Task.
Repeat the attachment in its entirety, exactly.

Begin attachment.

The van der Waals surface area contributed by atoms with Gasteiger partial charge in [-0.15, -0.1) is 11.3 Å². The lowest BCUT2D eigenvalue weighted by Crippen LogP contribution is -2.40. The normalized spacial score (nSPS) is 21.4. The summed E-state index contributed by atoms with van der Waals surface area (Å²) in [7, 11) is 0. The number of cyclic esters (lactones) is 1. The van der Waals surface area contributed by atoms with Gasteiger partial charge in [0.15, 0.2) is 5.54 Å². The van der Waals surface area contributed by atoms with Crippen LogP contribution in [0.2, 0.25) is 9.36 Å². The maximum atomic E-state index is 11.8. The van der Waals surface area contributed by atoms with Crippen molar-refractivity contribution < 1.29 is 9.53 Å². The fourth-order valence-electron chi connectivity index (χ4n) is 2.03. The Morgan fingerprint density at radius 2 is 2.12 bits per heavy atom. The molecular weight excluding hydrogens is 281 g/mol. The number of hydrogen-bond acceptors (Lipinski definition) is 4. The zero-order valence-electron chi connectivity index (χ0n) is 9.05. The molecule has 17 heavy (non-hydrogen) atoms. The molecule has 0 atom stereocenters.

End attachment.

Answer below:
The van der Waals surface area contributed by atoms with Gasteiger partial charge in [-0.15, -0.1) is 11.3 Å². The lowest BCUT2D eigenvalue weighted by Crippen LogP contribution is -2.40. The normalized spacial score (nSPS) is 21.4. The summed E-state index contributed by atoms with van der Waals surface area (Å²) in [7, 11) is 0. The number of cyclic esters (lactones) is 1. The van der Waals surface area contributed by atoms with Gasteiger partial charge in [0.15, 0.2) is 5.54 Å². The van der Waals surface area contributed by atoms with Crippen LogP contribution in [0.2, 0.25) is 9.36 Å². The maximum atomic E-state index is 11.8. The van der Waals surface area contributed by atoms with Crippen molar-refractivity contribution < 1.29 is 9.53 Å². The fourth-order valence-electron chi connectivity index (χ4n) is 2.03. The Morgan fingerprint density at radius 2 is 2.12 bits per heavy atom. The molecular weight excluding hydrogens is 281 g/mol. The number of hydrogen-bond acceptors (Lipinski definition) is 4. The zero-order valence-electron chi connectivity index (χ0n) is 9.05. The molecule has 17 heavy (non-hydrogen) atoms. The molecule has 0 atom stereocenters.